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The Irish government is giving €2.5m for the humanitarian crisis in Mali

The money is part of a €520 million aid package from the EU to help Mali rebuild its country following a war with Islamist militants earlier this year.

French forces in Mali earlier this year
French forces in Mali earlier this year
Image: STR/AP/Press Association Images

THE IRISH GOVERNMENT HAS pledged an additional €2.5 million in support to the humanitarian and recovery effort in Mali as part of a €520 million aid package from the European Union.

The assistance package has been agreed by countries attending a major international donor conference on Mali in Brussels today.

The conference is being jointly hosted by the EU and the French government with more than 80 countries and international organisations involved.

The funding from Ireland is in addition to €1.8 million already allocated by Ireland for humanitarian assistance this year as well as an Irish military contingent which is taking part in a training mission in the northwest African country.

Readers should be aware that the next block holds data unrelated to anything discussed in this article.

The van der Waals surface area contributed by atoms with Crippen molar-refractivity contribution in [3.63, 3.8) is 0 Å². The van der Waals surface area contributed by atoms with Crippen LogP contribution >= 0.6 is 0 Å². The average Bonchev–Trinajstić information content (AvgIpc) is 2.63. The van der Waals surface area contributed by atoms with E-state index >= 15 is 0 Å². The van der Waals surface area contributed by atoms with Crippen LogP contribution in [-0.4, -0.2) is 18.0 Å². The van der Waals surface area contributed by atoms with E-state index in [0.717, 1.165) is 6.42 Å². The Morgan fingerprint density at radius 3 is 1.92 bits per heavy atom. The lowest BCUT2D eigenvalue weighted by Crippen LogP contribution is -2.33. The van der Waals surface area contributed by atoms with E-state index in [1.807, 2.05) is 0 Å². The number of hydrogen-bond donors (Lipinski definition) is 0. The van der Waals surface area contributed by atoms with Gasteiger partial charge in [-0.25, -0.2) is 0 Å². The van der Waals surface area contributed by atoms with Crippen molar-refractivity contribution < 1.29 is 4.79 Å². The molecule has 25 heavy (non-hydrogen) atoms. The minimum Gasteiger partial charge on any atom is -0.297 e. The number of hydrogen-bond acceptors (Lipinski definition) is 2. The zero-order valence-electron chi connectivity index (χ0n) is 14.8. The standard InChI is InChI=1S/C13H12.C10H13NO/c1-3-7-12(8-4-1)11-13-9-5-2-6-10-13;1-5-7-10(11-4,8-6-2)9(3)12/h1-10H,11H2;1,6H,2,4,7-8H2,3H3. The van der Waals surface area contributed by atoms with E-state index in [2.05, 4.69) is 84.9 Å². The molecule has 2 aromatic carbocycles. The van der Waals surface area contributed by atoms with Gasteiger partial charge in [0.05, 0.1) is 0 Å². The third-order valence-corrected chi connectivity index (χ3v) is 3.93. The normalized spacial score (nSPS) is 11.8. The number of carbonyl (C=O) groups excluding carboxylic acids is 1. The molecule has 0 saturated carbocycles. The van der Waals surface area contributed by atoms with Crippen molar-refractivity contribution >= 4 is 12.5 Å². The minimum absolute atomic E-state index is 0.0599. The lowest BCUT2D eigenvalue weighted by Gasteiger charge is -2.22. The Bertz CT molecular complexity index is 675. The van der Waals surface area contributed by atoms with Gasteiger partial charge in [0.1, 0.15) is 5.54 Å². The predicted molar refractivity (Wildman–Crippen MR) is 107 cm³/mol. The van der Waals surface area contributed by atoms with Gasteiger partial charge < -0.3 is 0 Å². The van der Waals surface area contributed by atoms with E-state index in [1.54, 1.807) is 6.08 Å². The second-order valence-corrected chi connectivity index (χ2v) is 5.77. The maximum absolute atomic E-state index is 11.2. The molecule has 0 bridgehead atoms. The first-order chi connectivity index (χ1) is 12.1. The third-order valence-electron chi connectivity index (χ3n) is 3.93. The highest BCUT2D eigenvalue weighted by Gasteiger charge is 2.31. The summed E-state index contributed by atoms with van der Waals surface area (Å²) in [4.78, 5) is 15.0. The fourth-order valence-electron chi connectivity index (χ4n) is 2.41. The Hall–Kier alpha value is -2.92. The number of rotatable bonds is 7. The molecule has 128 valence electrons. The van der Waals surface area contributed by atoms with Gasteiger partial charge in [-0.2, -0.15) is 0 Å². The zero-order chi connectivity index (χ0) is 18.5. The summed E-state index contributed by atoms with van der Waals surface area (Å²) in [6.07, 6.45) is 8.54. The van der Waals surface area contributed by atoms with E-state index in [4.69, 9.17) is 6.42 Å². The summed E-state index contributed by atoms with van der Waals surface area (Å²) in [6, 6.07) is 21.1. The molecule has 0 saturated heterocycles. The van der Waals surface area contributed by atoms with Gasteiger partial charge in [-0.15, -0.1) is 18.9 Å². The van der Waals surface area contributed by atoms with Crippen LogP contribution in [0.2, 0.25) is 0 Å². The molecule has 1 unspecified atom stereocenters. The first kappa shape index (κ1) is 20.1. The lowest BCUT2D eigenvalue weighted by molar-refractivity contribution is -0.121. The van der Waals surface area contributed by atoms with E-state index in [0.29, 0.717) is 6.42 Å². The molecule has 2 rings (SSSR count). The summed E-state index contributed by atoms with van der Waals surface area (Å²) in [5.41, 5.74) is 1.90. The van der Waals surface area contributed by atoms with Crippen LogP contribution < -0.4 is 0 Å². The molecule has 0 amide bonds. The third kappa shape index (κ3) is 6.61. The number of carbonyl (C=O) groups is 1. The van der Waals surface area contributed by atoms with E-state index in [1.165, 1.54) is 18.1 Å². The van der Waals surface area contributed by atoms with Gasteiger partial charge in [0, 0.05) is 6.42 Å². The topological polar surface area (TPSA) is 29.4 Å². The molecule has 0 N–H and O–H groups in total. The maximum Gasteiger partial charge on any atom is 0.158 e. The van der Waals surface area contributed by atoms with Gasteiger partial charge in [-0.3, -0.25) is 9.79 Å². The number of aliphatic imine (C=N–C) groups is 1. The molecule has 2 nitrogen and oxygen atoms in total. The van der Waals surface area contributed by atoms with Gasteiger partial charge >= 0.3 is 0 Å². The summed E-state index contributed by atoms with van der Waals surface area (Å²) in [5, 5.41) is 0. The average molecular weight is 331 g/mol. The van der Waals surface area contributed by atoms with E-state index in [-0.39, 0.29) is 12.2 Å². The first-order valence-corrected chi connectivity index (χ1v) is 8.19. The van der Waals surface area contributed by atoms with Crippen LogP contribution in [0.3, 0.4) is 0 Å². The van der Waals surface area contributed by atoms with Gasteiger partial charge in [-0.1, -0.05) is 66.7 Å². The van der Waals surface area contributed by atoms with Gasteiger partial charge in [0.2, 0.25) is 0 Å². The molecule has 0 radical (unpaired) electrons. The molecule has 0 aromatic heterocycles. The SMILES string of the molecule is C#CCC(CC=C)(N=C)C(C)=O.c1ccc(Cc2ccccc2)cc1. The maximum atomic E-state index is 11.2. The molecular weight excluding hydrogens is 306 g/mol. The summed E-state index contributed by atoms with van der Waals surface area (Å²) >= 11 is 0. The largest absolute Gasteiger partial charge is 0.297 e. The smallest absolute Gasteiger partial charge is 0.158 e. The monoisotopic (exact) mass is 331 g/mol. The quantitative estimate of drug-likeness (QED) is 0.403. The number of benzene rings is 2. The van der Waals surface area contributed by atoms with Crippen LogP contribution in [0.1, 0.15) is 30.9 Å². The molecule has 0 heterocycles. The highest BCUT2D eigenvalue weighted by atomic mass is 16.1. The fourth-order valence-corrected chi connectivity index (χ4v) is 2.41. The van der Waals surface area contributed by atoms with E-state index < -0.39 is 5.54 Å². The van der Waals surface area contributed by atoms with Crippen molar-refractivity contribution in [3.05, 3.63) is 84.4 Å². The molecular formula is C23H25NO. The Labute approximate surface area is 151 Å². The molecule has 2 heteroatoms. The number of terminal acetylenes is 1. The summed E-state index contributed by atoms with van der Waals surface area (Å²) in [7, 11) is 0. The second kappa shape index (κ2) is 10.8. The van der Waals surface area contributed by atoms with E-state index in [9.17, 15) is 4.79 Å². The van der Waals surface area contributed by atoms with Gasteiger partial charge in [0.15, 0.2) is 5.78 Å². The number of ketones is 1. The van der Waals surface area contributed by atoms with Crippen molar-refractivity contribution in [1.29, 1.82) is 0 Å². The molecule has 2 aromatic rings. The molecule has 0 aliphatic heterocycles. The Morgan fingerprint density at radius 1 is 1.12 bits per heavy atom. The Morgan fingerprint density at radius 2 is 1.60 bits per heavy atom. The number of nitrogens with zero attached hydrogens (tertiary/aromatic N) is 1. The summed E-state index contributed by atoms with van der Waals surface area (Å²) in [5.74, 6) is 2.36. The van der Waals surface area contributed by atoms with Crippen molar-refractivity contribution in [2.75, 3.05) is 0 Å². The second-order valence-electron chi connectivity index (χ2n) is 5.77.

The money is to be used to rebuild government institutions and the military, and repair infrastructure damaged in battles with Islamist militants which led to a French-led military intervention earlier this year.

The intervention pushed the rebels into the north of the country but tens of thousands of Malians have sought refuge in neighbouring countries including Burkina Faso, Mauritania and Niger.

“Almost 750,000 people in Mali need immediate assistance if we are to avoid a further deepening of this humanitarian crisis,” Minister for Trade and Development Joe Costello said in a statement.

“The funding I am pledging today will support refugees and other civilians affected by the conflict and help communities rebuild their lives in the years ahead.

“Ireland is also committed to supporting international and domestic efforts to prepare for elections and to monitor human rights, working in close partnership with other donors and civil society.”

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Hugh O'Connell

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